sectoral level. This is what is emerging from studies currently carried out by the ECB on labour
demand: an indicator of trade openness has no significant economic or statistical effect, whereas in
theory, the effect is uncertain over the short term (the negative impact of competition in the goods
market is offset by the effect of positive income resulting from lower prices for intermediate goods);
conversely, over the long term, the impact should be positive;
- it is possible that the only effect of migrations on wages is the direct impact on the migrant
populations themselves. In general, the most recent studies on the effect of migration (especially those
by H. Boulhol) appear to suggest that the impact may be less than initially expected.
1.1.3 Capital markets
It is notable that globalisation is a multi-faceted movement that is difficult to quantify in its breadth. It
consists simultaneously of:
- increased liquidity (money or credit in relation to GDP), which is nevertheless difficult to quantify
due to securitisation, which gears up the assets derived from a single underlying asset and is a cause of
significant leverage. These sources of additional liquidity for financial players, which are inherent in
the market, are difficult to identify in terms of location and value; increased foreign exchange reserves,
and development of foreign direct investments,
- lower risk premiums, particularly notable for some emerging countries;
- additional movements of funds consisting of migrant workers’ remittances (which play an important
role in some countries).
1.2. The interaction between these various elements makes it impossible to foresee an end to the
globalisation process in the near future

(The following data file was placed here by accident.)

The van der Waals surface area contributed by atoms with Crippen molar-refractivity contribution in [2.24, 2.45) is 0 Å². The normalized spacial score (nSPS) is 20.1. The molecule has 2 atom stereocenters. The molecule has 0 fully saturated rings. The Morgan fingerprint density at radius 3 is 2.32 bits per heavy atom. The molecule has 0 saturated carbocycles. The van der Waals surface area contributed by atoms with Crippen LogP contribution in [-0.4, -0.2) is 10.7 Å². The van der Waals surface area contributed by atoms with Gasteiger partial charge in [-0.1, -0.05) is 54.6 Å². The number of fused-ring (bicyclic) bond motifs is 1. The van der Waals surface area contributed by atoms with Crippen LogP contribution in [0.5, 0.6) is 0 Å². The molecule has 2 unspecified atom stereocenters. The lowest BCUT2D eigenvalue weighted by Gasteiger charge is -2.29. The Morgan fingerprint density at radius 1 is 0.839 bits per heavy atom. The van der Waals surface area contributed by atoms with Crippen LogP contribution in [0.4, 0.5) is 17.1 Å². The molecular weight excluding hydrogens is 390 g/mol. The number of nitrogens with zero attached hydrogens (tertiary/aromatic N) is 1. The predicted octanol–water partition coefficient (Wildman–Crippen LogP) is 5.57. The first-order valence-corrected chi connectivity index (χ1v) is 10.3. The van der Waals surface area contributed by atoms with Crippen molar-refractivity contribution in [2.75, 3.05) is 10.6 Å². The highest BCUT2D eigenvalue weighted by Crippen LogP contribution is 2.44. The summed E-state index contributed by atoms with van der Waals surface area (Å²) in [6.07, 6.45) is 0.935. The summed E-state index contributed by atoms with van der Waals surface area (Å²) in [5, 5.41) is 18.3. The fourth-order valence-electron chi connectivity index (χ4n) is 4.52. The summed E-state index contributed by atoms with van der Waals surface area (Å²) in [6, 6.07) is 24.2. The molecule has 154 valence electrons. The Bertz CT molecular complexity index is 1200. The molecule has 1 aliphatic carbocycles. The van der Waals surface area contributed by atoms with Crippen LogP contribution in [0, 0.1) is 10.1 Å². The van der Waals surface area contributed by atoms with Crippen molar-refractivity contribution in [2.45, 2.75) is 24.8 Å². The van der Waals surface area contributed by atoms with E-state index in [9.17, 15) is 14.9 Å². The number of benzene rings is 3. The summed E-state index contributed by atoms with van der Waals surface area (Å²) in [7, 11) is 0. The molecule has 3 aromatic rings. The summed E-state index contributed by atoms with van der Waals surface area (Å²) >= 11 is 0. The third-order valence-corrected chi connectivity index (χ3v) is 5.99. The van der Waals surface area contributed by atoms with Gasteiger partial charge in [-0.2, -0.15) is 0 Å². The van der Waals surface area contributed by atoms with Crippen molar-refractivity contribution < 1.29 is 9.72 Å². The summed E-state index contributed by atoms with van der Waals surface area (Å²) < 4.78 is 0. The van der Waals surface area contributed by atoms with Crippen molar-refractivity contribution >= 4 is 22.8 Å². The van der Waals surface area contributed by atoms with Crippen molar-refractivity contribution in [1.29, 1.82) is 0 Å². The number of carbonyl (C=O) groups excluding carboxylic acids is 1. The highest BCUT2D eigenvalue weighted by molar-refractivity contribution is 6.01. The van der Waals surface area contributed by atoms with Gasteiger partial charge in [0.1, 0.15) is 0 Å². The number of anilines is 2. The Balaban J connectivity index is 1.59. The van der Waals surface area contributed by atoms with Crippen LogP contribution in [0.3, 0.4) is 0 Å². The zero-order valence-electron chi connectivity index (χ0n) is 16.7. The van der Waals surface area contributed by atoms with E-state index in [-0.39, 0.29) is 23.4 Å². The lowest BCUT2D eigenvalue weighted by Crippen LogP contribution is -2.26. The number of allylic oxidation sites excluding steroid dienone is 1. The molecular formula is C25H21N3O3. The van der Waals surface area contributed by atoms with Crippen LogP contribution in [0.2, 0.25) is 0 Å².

The second feature of the current wave of globalisation is the interaction between these various
elements, which creates a self-sustaining phenomenon. In fact, at the macro-economic level we can see
mutually enriching bi-directional relations developing between real or economic globalisation, and
financial globalisation. There is also a micro-economic element to this movement.
1.2.1 Real globalisation favours financial globalisation
The linkage is as follows, with the sometimes representing bi-directional relations:
real globalisation 1: more rapid growth in emerging countries
2 : pressure on commodity prices, especially oil
balance of payments surpluses in emerging countries and global imbalances accumulation of
reserves increase in global liquidity low level of real interest rates
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1.2.2 Financial globalisation underpins real globalisation
low level of real interest rates accumulation of capital and capital flows increased productivity
and/or economic development in emerging countries globalisation gathers pace
1.2.3. The emergence of non-financial companies operating on a global scale, and of global financial
institutions, drives the globalisation of the financial markets
Also, at the micro-economic level, big companies that are particularly gaining from globalisation and
the possibility of managing their manufacturing activities on a global scale are driving harmonisation
of the financial systems, and pushing globalisation forward. This change is affecting both
industrialised and emerging countries. The most recent manifestation of this is the acquisition of
European and US firms by emerging countries.
So for the time being there is no indication that the rate of globalisation has started to level off.
However, globalisation is not the cause of all of these changes and discussions have sought to
distinguish between the respective contributions of “globalisation/good policy/good luck”, and the low